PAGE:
10th August 2010

Guernesiais linguist Marie de Garis died

Linguist Marie de Garis is best remembered for her Dictiounnarie Angllais-Guernésiais. It’s a complete guide to Guernesiais, which she wrote in an effort to preserve Guernsey’s local language.

De Garis had been born Marie Le Messurier, in St Pierre du Bois, on 15 June 1910. She lived in the parish her whole life, aside from the five years she spent on the mainland, to which she had been evacuated for the duration of the Second World War.

Determined from an early age

She had been raised speaking Guernsey French. However, in school – even on Guernsey – she and her fellow pupils were forced to follow lessons in English.

This may have contributed to her decision, made at an early age, that once grown up, she would write down as many Guernesiais words as she could remember, along with their translations. She was likely also influenced by overhearing her grandmother and her grandmother’s friends. They were complaining that fewer and fewer people were speaking the language they had grown up with.

The first Guernsey French dictionary

True to her word, she compiled the most comprehensive dictionary of Guernesiais, which has since become a standard work and continues to be updated.

The first draft was written on index cards. De Garis worked on it alone, and it was published in 1967. She was awarded an MBE in 1999 for services to the promotion of the Guernsey language and the preservation of the island’s culture.

Marie de Garis died, aged 100, on 10 August 2010 at the Princess Elizabeth Hospital. As well as her dictionary, she left behind three other books about Guernsey culture, customs and folklore. During her life, she had been the president of La Société Guernesiaise and L’Assembllaie d’Guernesiais.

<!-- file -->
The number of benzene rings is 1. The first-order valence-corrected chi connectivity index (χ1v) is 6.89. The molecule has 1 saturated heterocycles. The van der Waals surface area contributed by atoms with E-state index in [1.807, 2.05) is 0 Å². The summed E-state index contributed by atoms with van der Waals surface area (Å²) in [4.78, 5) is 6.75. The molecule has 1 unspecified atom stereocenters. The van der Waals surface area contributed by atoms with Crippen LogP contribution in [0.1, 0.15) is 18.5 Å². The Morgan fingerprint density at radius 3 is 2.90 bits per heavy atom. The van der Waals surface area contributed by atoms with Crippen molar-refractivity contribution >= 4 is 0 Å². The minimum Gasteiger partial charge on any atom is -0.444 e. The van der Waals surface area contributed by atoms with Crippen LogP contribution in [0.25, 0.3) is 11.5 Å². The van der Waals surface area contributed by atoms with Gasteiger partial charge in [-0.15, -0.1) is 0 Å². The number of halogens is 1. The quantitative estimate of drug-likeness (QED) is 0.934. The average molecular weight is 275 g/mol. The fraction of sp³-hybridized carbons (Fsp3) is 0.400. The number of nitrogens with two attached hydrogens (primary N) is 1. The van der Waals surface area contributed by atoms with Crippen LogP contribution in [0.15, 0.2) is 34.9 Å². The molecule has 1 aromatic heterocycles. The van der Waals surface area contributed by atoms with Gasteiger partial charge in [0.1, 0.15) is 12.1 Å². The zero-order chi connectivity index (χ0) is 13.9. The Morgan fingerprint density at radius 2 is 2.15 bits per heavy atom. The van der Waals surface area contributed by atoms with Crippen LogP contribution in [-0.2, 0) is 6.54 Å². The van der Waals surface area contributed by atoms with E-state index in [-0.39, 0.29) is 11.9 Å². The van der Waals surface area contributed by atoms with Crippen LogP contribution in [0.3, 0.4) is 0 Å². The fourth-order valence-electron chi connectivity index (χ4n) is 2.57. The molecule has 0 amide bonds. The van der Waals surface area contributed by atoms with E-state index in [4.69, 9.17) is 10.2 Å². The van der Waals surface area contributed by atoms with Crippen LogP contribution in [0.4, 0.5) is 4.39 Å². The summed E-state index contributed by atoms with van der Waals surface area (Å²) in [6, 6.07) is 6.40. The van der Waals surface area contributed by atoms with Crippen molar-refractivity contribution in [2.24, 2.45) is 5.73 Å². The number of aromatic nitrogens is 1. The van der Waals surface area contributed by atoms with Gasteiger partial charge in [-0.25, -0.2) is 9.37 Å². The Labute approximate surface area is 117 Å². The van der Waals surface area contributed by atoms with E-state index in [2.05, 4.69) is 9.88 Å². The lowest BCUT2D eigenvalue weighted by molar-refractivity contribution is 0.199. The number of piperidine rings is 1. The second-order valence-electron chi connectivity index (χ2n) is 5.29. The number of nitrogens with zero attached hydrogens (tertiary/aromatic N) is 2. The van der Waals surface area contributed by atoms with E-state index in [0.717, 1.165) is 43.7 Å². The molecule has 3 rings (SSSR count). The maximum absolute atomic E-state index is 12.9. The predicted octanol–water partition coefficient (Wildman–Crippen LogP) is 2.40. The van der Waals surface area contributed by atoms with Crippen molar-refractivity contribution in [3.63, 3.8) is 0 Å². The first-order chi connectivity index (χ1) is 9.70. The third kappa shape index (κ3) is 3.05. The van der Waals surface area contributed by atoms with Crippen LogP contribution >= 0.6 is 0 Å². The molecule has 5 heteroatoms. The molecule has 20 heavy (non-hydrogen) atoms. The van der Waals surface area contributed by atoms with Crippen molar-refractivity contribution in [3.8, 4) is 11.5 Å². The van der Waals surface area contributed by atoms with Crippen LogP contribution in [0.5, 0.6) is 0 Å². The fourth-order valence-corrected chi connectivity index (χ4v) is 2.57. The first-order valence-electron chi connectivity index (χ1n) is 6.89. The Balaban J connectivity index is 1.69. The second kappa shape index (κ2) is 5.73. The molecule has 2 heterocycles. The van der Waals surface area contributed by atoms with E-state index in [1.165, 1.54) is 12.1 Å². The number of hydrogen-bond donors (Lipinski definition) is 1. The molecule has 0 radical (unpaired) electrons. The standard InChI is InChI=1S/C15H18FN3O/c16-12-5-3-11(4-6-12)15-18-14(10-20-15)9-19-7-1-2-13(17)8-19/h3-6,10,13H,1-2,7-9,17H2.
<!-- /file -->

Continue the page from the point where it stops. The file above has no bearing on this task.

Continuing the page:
Guernsey French

Despite de Garis’ efforts, and a state-sponsored programme to save the language, Guernesiais is still spoken by very few. The census of 2001 showed that just 3% of Guernsey’s population fully understood the language. Only one in 1000 speakers is considered “young”, suggesting that it remains at risk of dying out.

The Guernsey Language Commission works to promote the language within the Bailiwick and beyond.


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Other events that occured in August

The Saumarez Memorial foundation stone was laid 1st
Guernsey won double-silver at the Commonwealth Games 2nd
Earl Grey was appointed Governor of Guernsey 3rd
A boy scout fell 250ft over a Torteval Cliff 4th
Jethou tenant was rescued from an up-turned boat 5th
A tomato ship and a tanker collided 6th
Human remains were found on Lihou 7th
The Beatles played at Candie Gardens 8th
The RAF bombed Guernsey Airport 9th
Guernesiais linguist Marie de Garis died 10th
Alderney experienced a total eclipse of the sun 11th
A minister was found dead at Icart Point 12th
Guernsey steam tramway is granted its concession 13th
Police found a bomb in Bluebell Wood 14th
Hanois Lighthouse’s foundation stone was laid 15th
Charlie Chaplin played in St Peter Port 16th
St Peter Port inundated with fish 17th
A royal visit… of sorts
The Rolling Stones played St Peter Port 18th
Guernsey Literary and Potato Peel Pie Society was published 19th
Archaeologist Crystal Bennet was born 20th
Mapmaking geologist John MacCulloch died 21st
St Sampson pensioner was buried in a landslide 22nd
Trident VI ran aground on its return from Herm 23rd
Queen Victoria visited Guernsey 24th
The post-Occupation military government was disbanded 25th
Wesleyans celebrated 100 years on Guernsey 26th
Oliver Reed was jailed in Guernsey 27th
Guernsey’s Reform Law was enacted 28th
Winston Churchill visited Guernsey with his wife 29th
Philip de Saumarez was discharged as a Jurat 30th
Jersey swimmers set a round-Guernsey record 31st